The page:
Jane’s visit to Sierra Leone (a country known in Creole as Salone) comes at the perfect time, as the destination prepares to reintroduce itself on the world tourism stage.
Most people continue to associate Sierra Leone with its troubled past, so the goal now is to propel the destination into the future, showcasing the results of the its transformation into the next “must visit” location for both leisure and business travelers.
“We are excited to show our “only-in-Sierra Leone” offerings, many of which will surprise world travelers,” said Mrs. Memunatu Pratt, Minister of Tourism, Sierra Leone.
“Sierra Leone offers world class beaches, stunning endemic wildlife, rich culture and historical sites, adventure travel, exquisite local cuisine, and a warm and welcoming people, that make our country one of Africa’s most promising new tourism destinations,” minister Pratt said.
Sierra Leone has one of the highest densities of chimpanzees in the wild anywhere in the world. Adventure travelers can also find little-seen wildlife such as the endangered Diana monkey in the forests of Tiwai Island on the Moa river, three types of colobus monkeys, rare birds and pygmy hippos.
Sierra Leone recently opened a new Tourist Information Office in the capital city of Freetown, near the historic Cotton Tree, the oldest cotton tree in Freetown or possibly in the world and synonymous with freedom of the earlier settlers. That and the launch of a new Tourism In-Flight Traveltainment Magazine and investment in infrastructure are seen as important steps forward for the sector.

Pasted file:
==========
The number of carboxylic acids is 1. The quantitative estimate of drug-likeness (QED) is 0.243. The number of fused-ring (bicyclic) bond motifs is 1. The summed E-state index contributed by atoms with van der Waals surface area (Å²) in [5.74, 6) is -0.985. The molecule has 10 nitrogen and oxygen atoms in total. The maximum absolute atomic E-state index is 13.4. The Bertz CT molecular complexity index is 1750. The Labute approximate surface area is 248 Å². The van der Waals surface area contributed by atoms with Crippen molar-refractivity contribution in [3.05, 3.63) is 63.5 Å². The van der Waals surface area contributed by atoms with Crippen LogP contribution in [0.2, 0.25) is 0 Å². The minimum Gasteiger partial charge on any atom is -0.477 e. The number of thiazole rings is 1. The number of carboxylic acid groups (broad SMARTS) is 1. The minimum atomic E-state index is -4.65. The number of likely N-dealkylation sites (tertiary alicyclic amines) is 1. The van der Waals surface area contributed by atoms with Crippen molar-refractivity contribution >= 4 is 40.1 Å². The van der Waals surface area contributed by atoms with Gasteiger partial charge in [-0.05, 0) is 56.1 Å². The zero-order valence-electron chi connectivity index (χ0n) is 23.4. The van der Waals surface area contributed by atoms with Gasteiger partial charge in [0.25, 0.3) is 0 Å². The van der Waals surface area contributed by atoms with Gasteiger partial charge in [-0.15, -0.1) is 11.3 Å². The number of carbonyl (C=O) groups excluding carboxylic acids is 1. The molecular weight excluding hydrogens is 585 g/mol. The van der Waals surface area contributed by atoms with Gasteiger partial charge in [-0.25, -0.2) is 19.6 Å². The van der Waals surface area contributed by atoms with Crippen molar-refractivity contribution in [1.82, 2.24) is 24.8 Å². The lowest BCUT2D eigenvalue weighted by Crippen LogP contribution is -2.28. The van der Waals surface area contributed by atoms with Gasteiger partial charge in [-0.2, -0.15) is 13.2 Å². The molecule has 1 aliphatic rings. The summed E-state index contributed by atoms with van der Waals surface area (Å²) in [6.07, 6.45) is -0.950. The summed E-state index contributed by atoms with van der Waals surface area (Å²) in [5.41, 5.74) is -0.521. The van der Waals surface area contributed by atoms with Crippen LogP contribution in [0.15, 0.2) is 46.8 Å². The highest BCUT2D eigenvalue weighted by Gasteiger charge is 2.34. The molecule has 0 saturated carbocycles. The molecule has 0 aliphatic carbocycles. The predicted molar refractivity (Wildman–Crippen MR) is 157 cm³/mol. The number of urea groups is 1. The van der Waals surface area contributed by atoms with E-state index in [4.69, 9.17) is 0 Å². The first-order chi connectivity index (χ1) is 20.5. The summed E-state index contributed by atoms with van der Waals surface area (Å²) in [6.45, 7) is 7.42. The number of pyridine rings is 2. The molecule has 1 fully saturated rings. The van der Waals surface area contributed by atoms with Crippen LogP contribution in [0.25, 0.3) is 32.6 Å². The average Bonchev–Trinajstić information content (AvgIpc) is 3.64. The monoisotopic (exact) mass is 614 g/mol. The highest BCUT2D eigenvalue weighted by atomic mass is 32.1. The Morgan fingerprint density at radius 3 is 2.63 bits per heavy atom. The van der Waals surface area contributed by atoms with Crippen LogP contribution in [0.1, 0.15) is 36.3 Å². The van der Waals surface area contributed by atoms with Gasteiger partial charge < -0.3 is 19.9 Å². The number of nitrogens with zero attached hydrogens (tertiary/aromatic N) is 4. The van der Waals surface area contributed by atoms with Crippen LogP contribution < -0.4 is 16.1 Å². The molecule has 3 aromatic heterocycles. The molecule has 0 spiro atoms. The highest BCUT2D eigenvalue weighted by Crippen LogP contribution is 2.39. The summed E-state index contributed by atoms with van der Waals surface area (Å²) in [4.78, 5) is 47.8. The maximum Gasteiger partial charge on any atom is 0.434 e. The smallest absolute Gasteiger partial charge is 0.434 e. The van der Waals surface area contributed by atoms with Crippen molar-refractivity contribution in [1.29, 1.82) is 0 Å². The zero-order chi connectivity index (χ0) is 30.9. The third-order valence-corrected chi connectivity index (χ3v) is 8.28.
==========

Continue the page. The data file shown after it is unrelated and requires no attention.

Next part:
To begin to showcase all this incredible country has to offer to the world, Michaela Guzy, Executive Producer, Director, Writer, Influencer and On-Air Talent for OTPYM (Oh The People You Meet), and David DiGregorio, founder of CornerSun Destination Marketing, will be in Sierra Leone to cover the series of Jane Goodall events.
Michaela will capture on film, the wildlife, beaches, people and natural offerings of this relatively undiscovered country. The film will be shown at a special screening in New York City in early spring, to set the stage for Sierra Leone’s tourism renewal in 2020.
“The Jane Goodall visit, and announcement provides us with an amazing first-hand opportunity to show the combination of a rich conservation history and unknown adventure experiences visitors can eventually enjoy,” said Guzy. “We are sierraously excited to share the secrets of Sierra Leone with the world, and who better to introduce Sierra Leone as a sustainable tourism destination than Jane Goodall?”
About Jane Goodall Institute
The Jane Goodall Institute (JGI) is a global community conservation organization that advances the vision and work of Dr. Jane Goodall. By protecting chimpanzees and inspiring action to conserve the natural world. JGI improves the lives of people, animals and the environment.
Founded in 1977 by Dr. Goodall, JGI makes a difference through community-centered conservation and the innovative use of science and technology. JGI works closely with local communities around the world, inspiring hope through the collective power of individual action. Through Roots & Shoots, JGI’s youth-led community action and learning program, young people in nearly 80 countries are acquiring the knowledge and skills to become compassionate conservation leaders in their own backyards.